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The South Pacific Islands are areas that are often forgotten when discussing the African diaspora, when we do discuss the South Pacific we mostly talk about the continent of Australia, the Hawaiian Islands, Fiji, and New Zealand. These areas are mostly known as vacation locations for those seeking a tropical adventure; unbeknownst to many people, these areas have become home to members of the African diaspora for tens of thousands of years. The South Pacific has three major groups of islands Polynesia, Micronesia, and our focus Melanesia. The name Melanesia is Greek in origin and it means “black islands” because the indigenous inhabitants of the islands are black people; the French explorer Jules Dumont d'Urville gave the name Melanesia to the islands. The name Melanesian is not the most accurate term used to describe the people and the cultures of the islands, but I will use the term only because of familiarity. Melanesia is made up of 2,000 islands which house around twelve million people, islands that were first inhabited around 70,000 years ago. The Solomon Island, Fiji, Vanuatu, Papua New Guinea, New Caledonia, several archipelagos, countries, and smaller islands are what makeup what is considered Melanesia.
As people began migrating out of Africa populating the world, South Asia and the South Pacific became home to many people bringing their different cultures and ways of living. Two distinct cultural groups are credited with being the first inhabitants of the Melanesian Islands, the Papuans, and the Austronesians, the Papuans inhabited the islands first followed by the Austronesians 3,000 years ago. According to a genetic study by Temple University in 2008, the inhabitants of Melanesia have a very distinct genetic make-up that differs from the inhabitants of Micronesia and Polynesia. Not all, but a number of the people of Melanesia have a distinct look of black skin, blonde hair, and blue eyes. This phenotype is due to a genetic mutation that as far as we know can only be found in Melanesian people. Due to European and Indonesian colonization some of the indigenous names and cultural practices of Melanesia were either replaced completely or the indigenous people infused their culture with European and Indonesian cultures. European colonization began in the 1500s with the arrival of the Spanish and the Portuguese in the Maulku and Solomon Islands as well as Papua New Guinea. During the 1800s European colonization reached its apex as the practice of “blackbirding” became more and more popular. Blackbirding is the practice of enslaving the Melanesians and forcing them to work for their enslavers in Australia. Britain eventually became the main colonizers of Melanesia during the 1800s before they came under the colonization of Indonesia in the 1900s.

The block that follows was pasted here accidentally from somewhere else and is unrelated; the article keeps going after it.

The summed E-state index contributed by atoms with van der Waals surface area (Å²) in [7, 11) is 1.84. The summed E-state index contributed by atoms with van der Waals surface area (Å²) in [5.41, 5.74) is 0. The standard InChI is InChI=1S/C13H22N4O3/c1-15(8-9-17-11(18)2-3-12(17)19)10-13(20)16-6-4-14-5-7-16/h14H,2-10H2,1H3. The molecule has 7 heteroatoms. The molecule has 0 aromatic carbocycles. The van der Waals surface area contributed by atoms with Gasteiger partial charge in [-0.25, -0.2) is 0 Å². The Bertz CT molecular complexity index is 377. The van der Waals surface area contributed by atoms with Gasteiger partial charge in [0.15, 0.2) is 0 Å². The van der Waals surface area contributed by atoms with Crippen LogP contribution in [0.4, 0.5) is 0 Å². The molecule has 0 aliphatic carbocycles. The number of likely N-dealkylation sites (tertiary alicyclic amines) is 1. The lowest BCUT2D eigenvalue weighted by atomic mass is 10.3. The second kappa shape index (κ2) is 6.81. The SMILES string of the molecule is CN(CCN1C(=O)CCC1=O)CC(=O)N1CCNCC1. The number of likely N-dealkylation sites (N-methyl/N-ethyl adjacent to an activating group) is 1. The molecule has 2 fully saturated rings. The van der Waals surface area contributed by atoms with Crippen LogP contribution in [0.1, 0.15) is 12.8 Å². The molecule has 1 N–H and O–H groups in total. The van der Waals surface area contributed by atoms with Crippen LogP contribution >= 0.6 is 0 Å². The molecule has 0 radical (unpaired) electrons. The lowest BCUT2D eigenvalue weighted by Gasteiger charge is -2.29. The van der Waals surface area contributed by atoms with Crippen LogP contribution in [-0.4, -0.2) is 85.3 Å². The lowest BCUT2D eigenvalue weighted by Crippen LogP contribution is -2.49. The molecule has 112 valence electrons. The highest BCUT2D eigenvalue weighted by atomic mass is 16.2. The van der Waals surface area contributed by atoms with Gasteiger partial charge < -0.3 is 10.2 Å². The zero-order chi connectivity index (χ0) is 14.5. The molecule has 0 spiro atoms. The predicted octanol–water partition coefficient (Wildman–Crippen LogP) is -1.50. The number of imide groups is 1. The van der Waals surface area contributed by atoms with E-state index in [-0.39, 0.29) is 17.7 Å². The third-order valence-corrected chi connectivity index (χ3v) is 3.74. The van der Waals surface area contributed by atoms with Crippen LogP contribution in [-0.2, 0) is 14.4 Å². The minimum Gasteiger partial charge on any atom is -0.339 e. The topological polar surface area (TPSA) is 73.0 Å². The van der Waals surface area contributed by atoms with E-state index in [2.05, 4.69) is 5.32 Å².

The people of Melanesia speak Austronesian and Papuan languages, the Austronesian languages originated from Southeast Asia, as opposed to the Papuan languages that originated in Papua New Guinea and New Guinea. Of the two main language groups mentioned previously they consist of close to 1,319 sub-languages that include a Melanesian creole and pidgin languages, French and English are also languages spoken by the people. Melanesia is rich in natural resources yet the economy and the people are poor. Like the African continent, Melanesia is constantly mined and robbed of its natural resources by colonizers as the people are subjugated and used to work the mines. Christianity, Hinduism, and Islam have largely replaced the indigenous spiritual practices of Melanesia. Family structures are both matrilineal and paternal; both monogamy and polygyny are practiced by the Melanesians, who place a large emphasis on family structures. Extended families are welcomed and treated as the nuclear family with reverence for their elders and ancestors. I first became aware of the Melanesian Islands as a middle school student but didn’t learn much about the people or their cultures, like me millions of other people either have little knowledge of or no knowledge at all of the people of Melanesia. African people have given the world so much but are greatly oppressed and enslaved around the world. One of the missions of On the Shoulders of Giants is to not only bring attention to African people that exist around the world but expose the plight we experience. To the millions of Melanesian ancestors and Melanesian people who exist today, we proudly stand on your shoulders.